Leonid Kossman

About the Author:

411px-Leonid_Kossman
Leonid Kossman
Riga/Moscow - New York

Leonid Kossman (1915-2010) was a Soviet-American linguist, philologist, and Germanist; author of textbooks on German phraseology and English word usage and grammar for Russian speakers; and a journalist (in exile). In February 1918, his family emigrated from Bolshevik Russia to the newly independent Latvia. He spoke three languages – Russian, German, and Latvian. After graduating from a German gymnasium, he studied at the University of Latvia; at the same time, he worked as a theater critic for the Latvian newspaper Cīņa. He was able to leave Latvia three days before the Nazi army occupied Riga. All remaining members of his family perished in the Holocaust in Riga. On July 27, 1942, he was severely wounded in the head near Staraya Russa. After the war, he completed his graduate studies at the Philological Faculty of Moscow University. He taught German language and literature at the Maurice Thorez Institute (Moscow’s InYaz) for many years. During this period, his articles on German philology and two textbooks for students of German were published. They became classic textbooks for several generations of German language students in all regions of the Soviet Union. With his wife and two children, he emigrated from the Soviet Union in 1972 and arrived in the US in 1973. He taught German at Case Western Reserve University in Cleveland. After moving to New York, he worked as a journalist; he collaborated with Russian-language newspapers such as Russkaya mysl (Paris) and with German-language newspapers such as Staats-Zeitung and Aufbau. He signed all his newspaper articles with pen names. In the late 1970s, he wrote six textbooks of English vocabulary and grammar, which became very popular among Russian speakers in the late 1970s and the 1980s. This excerpt is from his novel “Above Water”. (“Above Water” by Leon Kossman, originally written in German and published in English in 2003).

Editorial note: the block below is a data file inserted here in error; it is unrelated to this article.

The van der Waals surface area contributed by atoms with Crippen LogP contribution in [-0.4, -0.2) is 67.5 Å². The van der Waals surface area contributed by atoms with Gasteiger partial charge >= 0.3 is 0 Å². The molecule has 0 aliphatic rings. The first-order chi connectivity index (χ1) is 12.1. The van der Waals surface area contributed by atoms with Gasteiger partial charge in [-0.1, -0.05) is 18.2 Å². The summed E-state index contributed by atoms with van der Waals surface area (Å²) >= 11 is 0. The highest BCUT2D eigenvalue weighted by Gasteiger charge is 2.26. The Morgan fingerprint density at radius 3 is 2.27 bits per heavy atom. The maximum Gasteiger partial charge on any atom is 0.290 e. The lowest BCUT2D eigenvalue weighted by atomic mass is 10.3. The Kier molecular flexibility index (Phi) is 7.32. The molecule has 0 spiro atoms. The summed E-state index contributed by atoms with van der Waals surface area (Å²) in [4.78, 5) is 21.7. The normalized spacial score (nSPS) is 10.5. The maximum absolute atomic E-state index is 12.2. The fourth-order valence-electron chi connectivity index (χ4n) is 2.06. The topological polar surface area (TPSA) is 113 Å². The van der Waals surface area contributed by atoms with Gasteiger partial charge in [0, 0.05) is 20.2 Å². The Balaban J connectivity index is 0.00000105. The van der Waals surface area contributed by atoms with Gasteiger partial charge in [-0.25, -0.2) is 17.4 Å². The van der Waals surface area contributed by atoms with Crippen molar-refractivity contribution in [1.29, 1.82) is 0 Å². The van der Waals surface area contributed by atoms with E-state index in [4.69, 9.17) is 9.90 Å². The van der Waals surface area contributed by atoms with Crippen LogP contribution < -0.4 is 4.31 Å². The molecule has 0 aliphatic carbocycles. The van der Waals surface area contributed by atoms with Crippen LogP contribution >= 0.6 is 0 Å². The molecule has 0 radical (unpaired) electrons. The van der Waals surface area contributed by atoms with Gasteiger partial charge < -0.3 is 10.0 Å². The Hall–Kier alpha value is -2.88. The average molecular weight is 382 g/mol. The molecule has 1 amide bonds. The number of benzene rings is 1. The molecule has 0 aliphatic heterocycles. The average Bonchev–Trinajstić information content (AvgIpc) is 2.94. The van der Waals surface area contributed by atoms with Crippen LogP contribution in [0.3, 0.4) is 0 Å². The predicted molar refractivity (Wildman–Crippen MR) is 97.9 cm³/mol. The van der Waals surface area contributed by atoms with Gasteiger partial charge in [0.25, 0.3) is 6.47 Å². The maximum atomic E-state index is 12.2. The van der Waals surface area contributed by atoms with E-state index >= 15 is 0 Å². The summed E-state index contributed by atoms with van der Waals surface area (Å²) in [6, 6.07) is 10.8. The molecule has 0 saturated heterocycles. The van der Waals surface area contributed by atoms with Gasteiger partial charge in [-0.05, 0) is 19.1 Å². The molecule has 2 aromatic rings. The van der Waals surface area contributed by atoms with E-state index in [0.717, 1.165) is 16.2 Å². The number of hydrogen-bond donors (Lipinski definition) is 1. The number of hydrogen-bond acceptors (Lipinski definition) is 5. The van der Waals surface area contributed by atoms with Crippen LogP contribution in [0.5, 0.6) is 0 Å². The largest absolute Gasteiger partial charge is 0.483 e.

Bookshelf
by Yulia Fridman

A book of poems by Yulia Fridman.

“I have been reading Yulia Fridman’s poems for a long time and have admired them for a long time.” (Vladimir Bogomyakov, poet)

by Nikolai Zabolotsky

A collection of early poems by Zabolotsky, translated into English by Dmitri Manin. “Dmitri Manin’s translations retain the freshness of Zabolotsky’s vision.” – Boris Dralyuk

by Art Beck

A collection of essays and reviews by Art Beck. “These pieces are selected from a steady series of essays and reviews I found myself publishing in the late aughts of the still early century.”

by Alexis Levitin

In this collection of 34 short stories, author Alexis Levitin, travel set in hand, takes the reader on a journey across several continents – and even into space – exploring the joys of chess and its effect on the lives of those who play.

by Aleksandr Kabanov

A book of wartime poems by Alexandr Kabanov, one of Ukraine’s major poets, fighting for the independence of his country by means of words and rhymes.

by Mark Budman

Every character in these twenty-two interlinked stories is an immigrant from a place real or imaginary. (Magic realism/immigrant fiction.)

Videos
Three Questions. A Documentary by Vita Shtivelman
Play Video
Poetry Reading in Honor of Brodsky’s 81st Birthday
Length: 1:35:40